SFI Frontiers for the Future funding awarded to Dean Venables
School of Chemistry lecturer, one of seven UCC projects awarded a combined €5,464,481 in the Science Foundation Ireland (SFI) Frontiers for the Future programme. Using a novel method, Dr Dean Venables' project will help to better understand the distribution of the traffic pollutant, nitrogen dioxide.
An innovative citizen science study in which pupils study air quality around their school is amongst the University College Cork projects funded under the Science Foundation Ireland (SFI) Frontiers of the Future programme. Air pollution is a serious public health problem and is responsible for 400,000 premature deaths in European annually. The LOCOMOSHUN project, led by Dr Dean Venables (School of Chemistry and Environmental Research Institute, College of Science Engineering and Food Science), aims to develop a low-cost novel optical sensor for a priority air pollutant, nitrogen dioxide. The developed sensors will also be demonstrated in a vehicle emissions study.
The SFI Frontiers for the Future Programme provides opportunities for independent investigators to conduct highly innovative, collaborative research in science, technology, engineering and mathematics (STEM) with the potential to deliver impact, whilst also providing opportunities for high-risk, high-reward research projects.
Low-Cost Monitoring using Spectroscopy for High quality information on Urban Nitrogen dioxide (LOCOMOSHUN): Air pollution is a serious public health problem, prematurely killing 400,000 Europeans every year. The LOCOMOSHUN project aims to develop a novel optical sensor for nitrogen dioxide (NO2), a priority air pollutant. Sensors developed in this project will be accurate and affordable, allowing them to be used to expand city air quality monitoring and extend it to towns and low-income countries. The sensors will be demonstrated in a vehicle emissions study and in an innovative citizen science study in which pupils study air quality around their schools.
Prof Anita Maguire, Head of School of Chemistry, congratulated Dr Venables saying “the School is delighted to see Dean’s innovative research supported through this prestigious Frontiers for the Future award from SFI and looks forward to exciting research outcomes.”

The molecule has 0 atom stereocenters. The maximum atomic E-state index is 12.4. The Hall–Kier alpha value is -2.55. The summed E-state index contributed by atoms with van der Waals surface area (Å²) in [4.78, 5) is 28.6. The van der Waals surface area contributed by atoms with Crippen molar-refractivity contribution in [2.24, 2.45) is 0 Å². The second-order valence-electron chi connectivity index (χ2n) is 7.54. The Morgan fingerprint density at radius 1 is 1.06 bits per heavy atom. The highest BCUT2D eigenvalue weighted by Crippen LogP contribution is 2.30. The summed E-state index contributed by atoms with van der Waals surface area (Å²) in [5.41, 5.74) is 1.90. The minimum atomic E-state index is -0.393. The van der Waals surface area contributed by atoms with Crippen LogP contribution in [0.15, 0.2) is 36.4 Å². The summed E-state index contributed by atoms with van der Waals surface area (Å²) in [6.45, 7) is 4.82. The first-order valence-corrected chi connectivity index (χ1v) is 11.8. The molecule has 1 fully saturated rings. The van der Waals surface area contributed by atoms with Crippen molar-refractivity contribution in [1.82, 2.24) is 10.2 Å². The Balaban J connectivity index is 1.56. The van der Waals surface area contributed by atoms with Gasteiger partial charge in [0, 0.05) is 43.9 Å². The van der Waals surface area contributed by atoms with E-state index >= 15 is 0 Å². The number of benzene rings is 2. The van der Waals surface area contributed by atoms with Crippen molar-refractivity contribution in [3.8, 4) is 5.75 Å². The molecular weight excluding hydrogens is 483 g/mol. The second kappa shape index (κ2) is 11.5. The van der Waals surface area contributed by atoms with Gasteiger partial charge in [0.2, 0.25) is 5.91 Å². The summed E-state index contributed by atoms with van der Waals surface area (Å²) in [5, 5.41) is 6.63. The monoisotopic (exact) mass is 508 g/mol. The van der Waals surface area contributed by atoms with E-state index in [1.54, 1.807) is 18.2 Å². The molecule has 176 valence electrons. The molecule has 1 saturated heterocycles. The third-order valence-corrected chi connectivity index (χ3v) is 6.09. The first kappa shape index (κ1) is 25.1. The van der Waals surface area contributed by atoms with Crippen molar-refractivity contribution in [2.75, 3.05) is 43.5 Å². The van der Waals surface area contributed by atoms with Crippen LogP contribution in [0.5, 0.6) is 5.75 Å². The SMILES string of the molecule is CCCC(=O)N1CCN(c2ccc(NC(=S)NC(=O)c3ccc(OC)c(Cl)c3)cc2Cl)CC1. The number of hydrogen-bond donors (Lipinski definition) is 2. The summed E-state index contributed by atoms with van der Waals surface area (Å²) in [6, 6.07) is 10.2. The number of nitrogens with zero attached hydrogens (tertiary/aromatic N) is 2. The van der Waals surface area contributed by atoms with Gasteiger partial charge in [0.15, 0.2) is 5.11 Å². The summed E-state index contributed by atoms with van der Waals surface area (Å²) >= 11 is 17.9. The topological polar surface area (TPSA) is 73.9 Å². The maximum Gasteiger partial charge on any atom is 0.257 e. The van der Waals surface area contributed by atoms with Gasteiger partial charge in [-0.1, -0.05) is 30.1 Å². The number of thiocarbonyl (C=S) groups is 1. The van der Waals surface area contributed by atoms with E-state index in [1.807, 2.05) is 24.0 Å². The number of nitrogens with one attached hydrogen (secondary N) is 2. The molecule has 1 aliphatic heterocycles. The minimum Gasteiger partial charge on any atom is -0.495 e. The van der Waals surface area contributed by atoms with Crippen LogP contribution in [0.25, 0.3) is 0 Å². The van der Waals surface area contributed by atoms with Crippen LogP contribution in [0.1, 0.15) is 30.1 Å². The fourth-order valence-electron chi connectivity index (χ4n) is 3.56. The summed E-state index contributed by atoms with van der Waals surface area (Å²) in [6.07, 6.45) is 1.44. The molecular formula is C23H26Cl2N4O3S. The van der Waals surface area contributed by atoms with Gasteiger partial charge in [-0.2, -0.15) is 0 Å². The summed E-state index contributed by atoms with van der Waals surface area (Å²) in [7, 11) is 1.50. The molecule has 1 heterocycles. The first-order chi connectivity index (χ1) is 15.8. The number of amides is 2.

Professor Philip Nolan, Director General of Science Foundation Ireland, said: “I am delighted that we are funding 62 new research grants through the SFI Frontiers for the Future programme. A key action of SFI’s strategy is to deliver 140 investigator grants every year to support excellent research and to attract top talent. The Frontiers for the Future programme is the primary mechanism to achieve this goal. It is vital that we invest in excellent and innovative research in Ireland. I would like to thank the Children’s Health Foundation and Geological Survey Ireland for collaborating on this programme with SFI, allowing us to fund projects which will have a significant impact in key areas.”
Other UCC funding awardees are:
- Professor Marcus J Claesson (School of Microbiology and APC Microbiome Ireland, College of Science Engineering and Food Science and College of Medicine and Health).
- Dr Zili Li (School of Engineering & Architecture, College of Science Engineering and Food Science).
- Professor Ruth Massey (School of Microbiology and School of Medicine, APC Microbiome Ireland, College of Science Engineering and Food Science and College of Medicine and Health).
- Dr Marguerite Nyhan (School of Engineering & Architecture, Environmental Research Institute and MaREI Centre for Energy, Climate & Marine, College of Science Engineering and Food Science).
- Professor Liam O'Mahony (School of Medicine, School of Microbiology, APC Microbiome Ireland, College of Medicine and Health).
- Professor Astrid Wingler (School of Biological, Earth & Environmental Sciences and Environmental Research Institute, College of Science Engineering and Food Science).